Continue Reading New Personal Data Transfers out of the UK: Like the GDPR, but Different
The European Union’s (EU) General Data Protection Regulation (GDPR) sets out requirements for transferring personal data outside the European Economic Area. These requirements not only restrict the use and transfer of personal data, but also ensure that personal data is adequately protected with enforceable rights and effective judicial remedies. In 2020, the EU invalidated the EU-US Privacy Shield, a framework that many US companies relied on when transferring data. However, large tech companies, including Microsoft, have ensured compliance with the GDPR’s transfer requirements through the use of standard contractual clauses (SCCs). These SCCs are “pre-approved” by the European Commission to ensure that adequate protections and safeguards are in place for data transfers.
On May 6, 2021, Microsoft announced they were expanding its existing commitments to data privacy in the EU through a plan called the EU Data Boundary for the Microsoft Cloud (EU Data Boundary Plan). This pledge grows Microsoft’s data processing and storing capabilities in the EU by removing the need to move customer data outside the EU. Full implementation of this plan is set for the end of next year.…
The European Commission has finally released the first updates to the standard contractual clauses (SCCs) required for certain cross-border transfers in more than 10 years. The new SCCs include versions for use between processors and controllers, as well as one for transfers to third countries. These new SCCs mark the first change in such clauses since 2010 and in view of the Court of Justice of the European Union’s decision in Schrems II.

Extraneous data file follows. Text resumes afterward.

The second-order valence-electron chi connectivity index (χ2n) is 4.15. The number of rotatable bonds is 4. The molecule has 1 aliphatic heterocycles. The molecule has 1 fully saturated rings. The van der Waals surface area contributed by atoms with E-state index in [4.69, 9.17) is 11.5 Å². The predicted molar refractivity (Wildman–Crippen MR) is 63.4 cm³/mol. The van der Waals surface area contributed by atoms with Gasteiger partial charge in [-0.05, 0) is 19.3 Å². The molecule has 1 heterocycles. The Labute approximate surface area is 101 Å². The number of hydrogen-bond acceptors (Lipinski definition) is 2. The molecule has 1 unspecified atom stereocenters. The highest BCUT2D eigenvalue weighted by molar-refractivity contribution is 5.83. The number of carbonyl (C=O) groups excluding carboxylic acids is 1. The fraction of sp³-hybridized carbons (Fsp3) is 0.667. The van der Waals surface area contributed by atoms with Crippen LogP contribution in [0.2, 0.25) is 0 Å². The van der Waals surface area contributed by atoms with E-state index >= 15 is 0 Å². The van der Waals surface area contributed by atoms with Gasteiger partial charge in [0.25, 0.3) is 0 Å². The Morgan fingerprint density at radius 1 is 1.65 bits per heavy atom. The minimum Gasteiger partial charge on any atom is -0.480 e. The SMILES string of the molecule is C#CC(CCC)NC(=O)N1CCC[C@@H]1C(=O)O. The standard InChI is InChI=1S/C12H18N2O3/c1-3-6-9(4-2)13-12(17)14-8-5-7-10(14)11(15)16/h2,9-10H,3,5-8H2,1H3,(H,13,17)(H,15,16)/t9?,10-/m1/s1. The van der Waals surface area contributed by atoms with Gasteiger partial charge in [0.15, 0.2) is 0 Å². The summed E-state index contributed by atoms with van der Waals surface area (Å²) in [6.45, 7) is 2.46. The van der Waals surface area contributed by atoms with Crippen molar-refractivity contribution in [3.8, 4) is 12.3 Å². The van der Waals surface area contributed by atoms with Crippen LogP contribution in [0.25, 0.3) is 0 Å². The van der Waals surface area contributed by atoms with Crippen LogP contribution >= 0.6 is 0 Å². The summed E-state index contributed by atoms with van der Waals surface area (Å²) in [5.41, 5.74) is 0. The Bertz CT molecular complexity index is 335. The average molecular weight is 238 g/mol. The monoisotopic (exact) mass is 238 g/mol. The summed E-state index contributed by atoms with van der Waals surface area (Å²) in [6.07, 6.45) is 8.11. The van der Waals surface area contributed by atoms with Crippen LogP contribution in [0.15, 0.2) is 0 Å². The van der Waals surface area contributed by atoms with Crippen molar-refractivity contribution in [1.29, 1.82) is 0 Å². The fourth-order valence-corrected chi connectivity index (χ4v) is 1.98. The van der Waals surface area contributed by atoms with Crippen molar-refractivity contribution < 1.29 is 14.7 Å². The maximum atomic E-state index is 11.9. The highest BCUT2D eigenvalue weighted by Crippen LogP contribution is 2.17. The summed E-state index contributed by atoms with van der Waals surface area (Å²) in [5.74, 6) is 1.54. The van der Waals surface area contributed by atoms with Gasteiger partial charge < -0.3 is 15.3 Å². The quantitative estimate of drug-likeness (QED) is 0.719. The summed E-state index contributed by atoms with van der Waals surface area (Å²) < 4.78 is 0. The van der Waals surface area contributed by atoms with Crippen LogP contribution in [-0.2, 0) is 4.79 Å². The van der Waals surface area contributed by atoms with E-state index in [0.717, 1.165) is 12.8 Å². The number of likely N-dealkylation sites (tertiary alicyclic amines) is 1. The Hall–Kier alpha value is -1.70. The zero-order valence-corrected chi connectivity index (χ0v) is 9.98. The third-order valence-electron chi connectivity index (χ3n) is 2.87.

We will write more on this…
Continue Reading Europe Commission Releases Updated Standard Contractual Clauses for GDPR Compliance
On February 3, 2021, the Virginia Senate passed the Virginia Consumer Data Protection Act (“VCDPA” or the “Act”). Upon approval from Governor Ralph Northam, Virginia will be the second state in the nation to adopt a comprehensive data privacy law. This proposed legislation places Virginia alongside California at the forefront of domestic data privacy regulations.
In 2020, California changed the landscape of data privacy laws in the United States with the California Consumer Privacy Act (CCPA). The CCPA, a result of a ballot initiative by California, introduced the idea of widespread data subject rights for American consumers. Nearly three years later, Virginia is securing the second place spot with its enactment of the VCDPA. The Act mirrors the CCPA and the European Union’s General Data Protection Regulation (GDPR) in many ways. For instance, the Act contains a broad definition of “personal data.” It imposes certain fundamental processing principles, such as purpose limitation and data minimization rules, on businesses that process personal data. It also provides Virginia consumers with new rights to access, correct, delete, and request processing modifications with respect to their personal data.
Once signed into law, the VCDPA will be effective January 1, 2023. In the meantime, companies doing business in Virginia should start actively thinking of ways to incorporate VCDPA requirements into their existing privacy policies and procedures. The key features of the VCDPA are summarized below.
Continue Reading And Then There Were Two: The Commonwealth of Virginia Joins California in Enacting Comprehensive Privacy Rights Law
The number of internet users in China has rapidly increased to over 900 million individuals as of March 2020. As internet availability continues to rise in China and the country’s digital community grows in virtually all industries and populations, the People’s Republic of China is keying into the fact that foreign and domestic businesses seeking to capitalize on China’s market must adhere to rules regarding processing and transferring personal information across China’s borders.